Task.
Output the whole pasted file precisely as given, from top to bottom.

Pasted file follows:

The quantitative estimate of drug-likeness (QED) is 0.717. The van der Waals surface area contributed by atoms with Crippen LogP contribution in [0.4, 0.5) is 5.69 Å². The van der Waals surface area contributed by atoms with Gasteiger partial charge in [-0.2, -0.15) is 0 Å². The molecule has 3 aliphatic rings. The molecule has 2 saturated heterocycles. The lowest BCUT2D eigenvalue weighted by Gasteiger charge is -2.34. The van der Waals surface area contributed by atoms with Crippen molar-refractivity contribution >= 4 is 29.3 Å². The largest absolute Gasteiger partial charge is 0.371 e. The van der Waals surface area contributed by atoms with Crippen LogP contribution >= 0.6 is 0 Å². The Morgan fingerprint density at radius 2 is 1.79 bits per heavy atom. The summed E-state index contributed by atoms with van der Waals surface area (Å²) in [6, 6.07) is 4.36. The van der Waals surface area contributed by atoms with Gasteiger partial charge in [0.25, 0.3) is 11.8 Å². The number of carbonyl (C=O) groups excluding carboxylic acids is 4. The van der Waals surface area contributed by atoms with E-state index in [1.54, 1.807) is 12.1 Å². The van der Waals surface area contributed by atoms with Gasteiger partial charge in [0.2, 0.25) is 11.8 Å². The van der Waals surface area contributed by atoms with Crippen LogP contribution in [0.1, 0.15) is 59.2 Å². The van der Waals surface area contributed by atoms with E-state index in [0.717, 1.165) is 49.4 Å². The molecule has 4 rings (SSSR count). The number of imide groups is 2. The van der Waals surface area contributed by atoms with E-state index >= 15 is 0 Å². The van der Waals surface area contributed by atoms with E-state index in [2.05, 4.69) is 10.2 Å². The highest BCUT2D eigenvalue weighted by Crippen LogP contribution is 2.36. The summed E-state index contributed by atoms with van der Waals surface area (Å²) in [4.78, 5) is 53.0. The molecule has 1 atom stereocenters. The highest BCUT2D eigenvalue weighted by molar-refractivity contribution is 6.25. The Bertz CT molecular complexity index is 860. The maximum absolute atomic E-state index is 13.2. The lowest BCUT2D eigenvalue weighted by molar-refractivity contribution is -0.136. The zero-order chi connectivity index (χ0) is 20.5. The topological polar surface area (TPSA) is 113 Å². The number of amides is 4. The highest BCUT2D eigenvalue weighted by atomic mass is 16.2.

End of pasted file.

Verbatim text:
The quantitative estimate of drug-likeness (QED) is 0.717. The van der Waals surface area contributed by atoms with Crippen LogP contribution in [0.4, 0.5) is 5.69 Å². The van der Waals surface area contributed by atoms with Gasteiger partial charge in [-0.2, -0.15) is 0 Å². The molecule has 3 aliphatic rings. The molecule has 2 saturated heterocycles. The lowest BCUT2D eigenvalue weighted by Gasteiger charge is -2.34. The van der Waals surface area contributed by atoms with Crippen molar-refractivity contribution >= 4 is 29.3 Å². The largest absolute Gasteiger partial charge is 0.371 e. The van der Waals surface area contributed by atoms with Crippen LogP contribution >= 0.6 is 0 Å². The Morgan fingerprint density at radius 2 is 1.79 bits per heavy atom. The summed E-state index contributed by atoms with van der Waals surface area (Å²) in [6, 6.07) is 4.36. The van der Waals surface area contributed by atoms with Gasteiger partial charge in [0.25, 0.3) is 11.8 Å². The number of carbonyl (C=O) groups excluding carboxylic acids is 4. The van der Waals surface area contributed by atoms with E-state index in [1.54, 1.807) is 12.1 Å². The van der Waals surface area contributed by atoms with Gasteiger partial charge in [0.2, 0.25) is 11.8 Å². The van der Waals surface area contributed by atoms with Crippen LogP contribution in [0.1, 0.15) is 59.2 Å². The van der Waals surface area contributed by atoms with E-state index in [0.717, 1.165) is 49.4 Å². The molecule has 4 rings (SSSR count). The number of imide groups is 2. The van der Waals surface area contributed by atoms with E-state index >= 15 is 0 Å². The van der Waals surface area contributed by atoms with E-state index in [2.05, 4.69) is 10.2 Å². The highest BCUT2D eigenvalue weighted by Crippen LogP contribution is 2.36. The summed E-state index contributed by atoms with van der Waals surface area (Å²) in [4.78, 5) is 53.0. The molecule has 1 atom stereocenters. The highest BCUT2D eigenvalue weighted by molar-refractivity contribution is 6.25. The Bertz CT molecular complexity index is 860. The maximum absolute atomic E-state index is 13.2. The lowest BCUT2D eigenvalue weighted by molar-refractivity contribution is -0.136. The zero-order chi connectivity index (χ0) is 20.5. The topological polar surface area (TPSA) is 113 Å². The number of amides is 4. The highest BCUT2D eigenvalue weighted by atomic mass is 16.2.